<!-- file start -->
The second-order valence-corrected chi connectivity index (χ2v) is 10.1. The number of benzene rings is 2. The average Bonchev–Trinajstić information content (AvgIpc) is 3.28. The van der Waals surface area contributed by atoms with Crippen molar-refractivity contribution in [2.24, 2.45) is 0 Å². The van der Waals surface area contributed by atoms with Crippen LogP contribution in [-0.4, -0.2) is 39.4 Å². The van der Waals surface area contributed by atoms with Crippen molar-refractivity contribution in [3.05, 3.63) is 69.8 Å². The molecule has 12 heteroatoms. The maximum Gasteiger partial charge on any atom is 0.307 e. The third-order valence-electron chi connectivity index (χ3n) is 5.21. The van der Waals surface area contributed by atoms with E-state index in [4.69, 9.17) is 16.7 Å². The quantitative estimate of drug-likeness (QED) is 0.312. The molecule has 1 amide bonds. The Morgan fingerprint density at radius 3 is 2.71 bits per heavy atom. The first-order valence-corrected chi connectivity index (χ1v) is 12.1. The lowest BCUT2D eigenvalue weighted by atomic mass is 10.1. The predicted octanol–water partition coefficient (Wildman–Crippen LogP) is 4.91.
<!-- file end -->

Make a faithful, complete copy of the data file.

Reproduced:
The second-order valence-corrected chi connectivity index (χ2v) is 10.1. The number of benzene rings is 2. The average Bonchev–Trinajstić information content (AvgIpc) is 3.28. The van der Waals surface area contributed by atoms with Crippen molar-refractivity contribution in [2.24, 2.45) is 0 Å². The van der Waals surface area contributed by atoms with Crippen LogP contribution in [-0.4, -0.2) is 39.4 Å². The van der Waals surface area contributed by atoms with Crippen molar-refractivity contribution in [3.05, 3.63) is 69.8 Å². The molecule has 12 heteroatoms. The maximum Gasteiger partial charge on any atom is 0.307 e. The third-order valence-electron chi connectivity index (χ3n) is 5.21. The van der Waals surface area contributed by atoms with E-state index in [4.69, 9.17) is 16.7 Å². The quantitative estimate of drug-likeness (QED) is 0.312. The molecule has 1 amide bonds. The Morgan fingerprint density at radius 3 is 2.71 bits per heavy atom. The first-order valence-corrected chi connectivity index (χ1v) is 12.1. The lowest BCUT2D eigenvalue weighted by atomic mass is 10.1. The predicted octanol–water partition coefficient (Wildman–Crippen LogP) is 4.91.